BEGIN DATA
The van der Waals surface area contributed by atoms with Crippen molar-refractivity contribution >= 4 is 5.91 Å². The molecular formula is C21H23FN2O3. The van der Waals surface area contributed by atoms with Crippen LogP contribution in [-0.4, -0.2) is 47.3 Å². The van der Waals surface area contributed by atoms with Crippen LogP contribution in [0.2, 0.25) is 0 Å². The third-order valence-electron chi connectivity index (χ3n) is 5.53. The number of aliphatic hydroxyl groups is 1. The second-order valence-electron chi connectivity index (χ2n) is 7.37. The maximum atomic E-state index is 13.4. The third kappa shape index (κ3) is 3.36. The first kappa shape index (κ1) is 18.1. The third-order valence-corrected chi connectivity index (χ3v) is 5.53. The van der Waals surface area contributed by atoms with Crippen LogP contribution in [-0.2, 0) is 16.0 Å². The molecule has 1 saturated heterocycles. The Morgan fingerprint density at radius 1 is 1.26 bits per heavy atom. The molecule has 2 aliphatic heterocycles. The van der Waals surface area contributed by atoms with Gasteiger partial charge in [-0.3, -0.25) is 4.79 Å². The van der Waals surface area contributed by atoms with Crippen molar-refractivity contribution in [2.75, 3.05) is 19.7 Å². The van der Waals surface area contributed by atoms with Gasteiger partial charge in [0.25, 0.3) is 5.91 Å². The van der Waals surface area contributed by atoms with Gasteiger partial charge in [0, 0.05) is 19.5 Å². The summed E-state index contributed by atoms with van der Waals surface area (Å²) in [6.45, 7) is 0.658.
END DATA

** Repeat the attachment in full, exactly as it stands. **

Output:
The van der Waals surface area contributed by atoms with Crippen molar-refractivity contribution >= 4 is 5.91 Å². The molecular formula is C21H23FN2O3. The van der Waals surface area contributed by atoms with Crippen LogP contribution in [-0.4, -0.2) is 47.3 Å². The van der Waals surface area contributed by atoms with Crippen LogP contribution in [0.2, 0.25) is 0 Å². The third-order valence-electron chi connectivity index (χ3n) is 5.53. The number of aliphatic hydroxyl groups is 1. The second-order valence-electron chi connectivity index (χ2n) is 7.37. The maximum atomic E-state index is 13.4. The third kappa shape index (κ3) is 3.36. The first kappa shape index (κ1) is 18.1. The third-order valence-corrected chi connectivity index (χ3v) is 5.53. The van der Waals surface area contributed by atoms with Crippen LogP contribution in [-0.2, 0) is 16.0 Å². The molecule has 1 saturated heterocycles. The Morgan fingerprint density at radius 1 is 1.26 bits per heavy atom. The molecule has 2 aliphatic heterocycles. The van der Waals surface area contributed by atoms with Gasteiger partial charge in [-0.3, -0.25) is 4.79 Å². The van der Waals surface area contributed by atoms with Crippen molar-refractivity contribution in [2.75, 3.05) is 19.7 Å². The van der Waals surface area contributed by atoms with Gasteiger partial charge in [0.25, 0.3) is 5.91 Å². The van der Waals surface area contributed by atoms with Gasteiger partial charge in [0, 0.05) is 19.5 Å². The summed E-state index contributed by atoms with van der Waals surface area (Å²) in [6.45, 7) is 0.658.